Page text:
Let’s explore some of the key ways businesses leverage this report:

Financial Health and Performance

The statement of financial position provides a clear picture of a business’s overall financial health and performance.

By analyzing the relationship between assets, liabilities, and equity, you can gain valuable insights into your company’s:

  • Net worth: The difference between total assets and liabilities represents your business’s net worth or equity. A positive net worth indicates financial stability and solvency.
  • Liquidity: The ratio of current assets to current liabilities (current ratio) measures your ability to pay short-term obligations. A ratio greater than 1 generally indicates good liquidity.
  • Leverage: The ratio of total liabilities to total equity shows how the business is financed by debt versus equity. A lower ratio indicates less financial risk.

Example: If a retail business has total assets of $200,000 and liabilities of $120,000, its net worth would be $80,000.

With current assets of $100,000 and current liabilities of $60,000, its current ratio would be 1.67 ($100,000 / $60,000). That value indicates good liquidity.

Check out: What is a Good Current Ratio?

With total liabilities of $120,000 and total equity of $80,000, its debt-to-equity ratio would be 1.5 ($120,000 / $80,000). That suggests a moderate level of financial leverage.


The statement of financial position is a crucial tool for making informed financial decisions. Having extensive knowledge of your company’s assets, liabilities, and equity can help you:

  • Manage cash flow: Monitoring your cash and other liquid assets can ensure sufficient funds to meet short-term obligations and take advantage of growth opportunities.
  • Evaluate financing options: The statement of financial position can help you determine your borrowing capacity and negotiate better terms with lenders based on your financial strength.
  • Growth plan: Analyzing your assets and liabilities can help you identify areas for improvement and make strategic decisions about investing in new equipment, expanding your services, or pursuing other business opportunities.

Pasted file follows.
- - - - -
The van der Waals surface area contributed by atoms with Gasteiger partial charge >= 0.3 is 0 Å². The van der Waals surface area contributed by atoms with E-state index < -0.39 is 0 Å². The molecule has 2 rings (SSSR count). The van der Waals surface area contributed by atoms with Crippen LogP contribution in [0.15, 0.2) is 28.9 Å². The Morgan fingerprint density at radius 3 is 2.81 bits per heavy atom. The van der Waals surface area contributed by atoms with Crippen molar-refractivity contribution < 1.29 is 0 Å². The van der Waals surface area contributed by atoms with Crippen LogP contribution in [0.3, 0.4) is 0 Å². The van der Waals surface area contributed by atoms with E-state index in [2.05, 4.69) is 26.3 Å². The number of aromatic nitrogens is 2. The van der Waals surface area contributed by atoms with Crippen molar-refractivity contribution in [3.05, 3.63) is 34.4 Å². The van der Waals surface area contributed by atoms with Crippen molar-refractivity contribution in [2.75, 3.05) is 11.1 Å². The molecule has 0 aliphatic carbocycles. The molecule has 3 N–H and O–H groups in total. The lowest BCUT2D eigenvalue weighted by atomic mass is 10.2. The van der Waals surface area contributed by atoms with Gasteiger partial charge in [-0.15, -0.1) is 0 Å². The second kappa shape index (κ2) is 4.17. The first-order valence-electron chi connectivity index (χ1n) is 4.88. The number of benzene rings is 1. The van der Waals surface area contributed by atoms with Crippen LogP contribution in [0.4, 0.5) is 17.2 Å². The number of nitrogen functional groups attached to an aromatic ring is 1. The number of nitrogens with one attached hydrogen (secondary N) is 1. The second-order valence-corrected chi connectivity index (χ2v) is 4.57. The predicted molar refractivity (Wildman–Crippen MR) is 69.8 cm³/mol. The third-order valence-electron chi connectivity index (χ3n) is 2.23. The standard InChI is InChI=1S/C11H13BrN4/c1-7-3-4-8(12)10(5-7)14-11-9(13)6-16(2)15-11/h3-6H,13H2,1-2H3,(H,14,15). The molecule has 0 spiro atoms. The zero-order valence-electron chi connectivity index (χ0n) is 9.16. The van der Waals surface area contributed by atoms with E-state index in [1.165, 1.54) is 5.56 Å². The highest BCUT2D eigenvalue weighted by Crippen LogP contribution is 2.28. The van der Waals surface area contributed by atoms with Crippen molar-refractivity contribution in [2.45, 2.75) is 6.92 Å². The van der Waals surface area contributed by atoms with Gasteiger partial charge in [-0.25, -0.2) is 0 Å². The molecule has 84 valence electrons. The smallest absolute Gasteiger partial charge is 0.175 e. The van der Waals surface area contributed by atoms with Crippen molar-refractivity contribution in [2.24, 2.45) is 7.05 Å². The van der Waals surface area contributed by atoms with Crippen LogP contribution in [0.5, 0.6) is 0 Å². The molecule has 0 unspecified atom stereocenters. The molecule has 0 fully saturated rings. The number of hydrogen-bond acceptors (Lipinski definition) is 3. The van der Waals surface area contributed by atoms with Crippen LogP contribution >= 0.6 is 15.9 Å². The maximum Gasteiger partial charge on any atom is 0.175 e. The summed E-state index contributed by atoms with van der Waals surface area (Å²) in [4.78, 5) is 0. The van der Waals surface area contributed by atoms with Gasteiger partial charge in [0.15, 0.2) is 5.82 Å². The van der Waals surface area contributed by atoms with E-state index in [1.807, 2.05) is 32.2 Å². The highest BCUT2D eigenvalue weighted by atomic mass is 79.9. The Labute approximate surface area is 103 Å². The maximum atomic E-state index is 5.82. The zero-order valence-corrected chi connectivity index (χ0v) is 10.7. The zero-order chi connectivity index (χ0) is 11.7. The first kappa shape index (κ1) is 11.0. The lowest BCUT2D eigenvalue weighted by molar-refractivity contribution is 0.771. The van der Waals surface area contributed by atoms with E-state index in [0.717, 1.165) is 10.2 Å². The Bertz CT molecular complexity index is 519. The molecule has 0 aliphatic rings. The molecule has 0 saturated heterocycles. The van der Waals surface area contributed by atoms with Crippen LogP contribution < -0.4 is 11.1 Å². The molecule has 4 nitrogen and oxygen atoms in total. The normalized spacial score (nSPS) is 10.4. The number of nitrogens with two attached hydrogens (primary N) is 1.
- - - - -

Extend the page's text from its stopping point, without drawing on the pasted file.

For a freelance graphic designer, the statement of financial position can provide valuable insights into their personal financial situation.

Individuals can determine their net worth by monitoring their assets (such as cash, accounts receivable, and equipment) and liabilities (such as credit card balances and loans).

This allows them to make well-informed decisions about managing their finances, investing in professional development, or pursuing new opportunities.

How To Use the Statement of Financial Position

Compliance and Reporting

The statement of financial position is an important part of financial reporting for all businesses. It serves several key compliance and reporting functions:

  • Tax filings: It is a crucial report for demonstrating compliance with tax laws and regulations.
  • Audits: Independent auditors rely on it to assess the accuracy and completeness of a company’s financial records.
  • Securing financing: Lenders and investors often require it when applicants apply for loans, lines of credit, or equity investments.

For example, a small business seeking a loan to finance a new piece of equipment would likely need to provide a statement of financial position to the lender.

The lender would analyze the business’s assets, liabilities, and equity to assess its creditworthiness and ability to repay the loan.


Monitoring your financial position statement regularly is important to ensure that your business maintains stable cash flow.

Keeping track of your income, expenses, accounts payable, and accounts receivable gives you a head start and helps you avoid surprises.

With Akaunting’s Double Entry, you can prepare detailed financial reports with the general ledger, manual journals, trial balance, chart of accounts, and balance sheet for informed decision-making.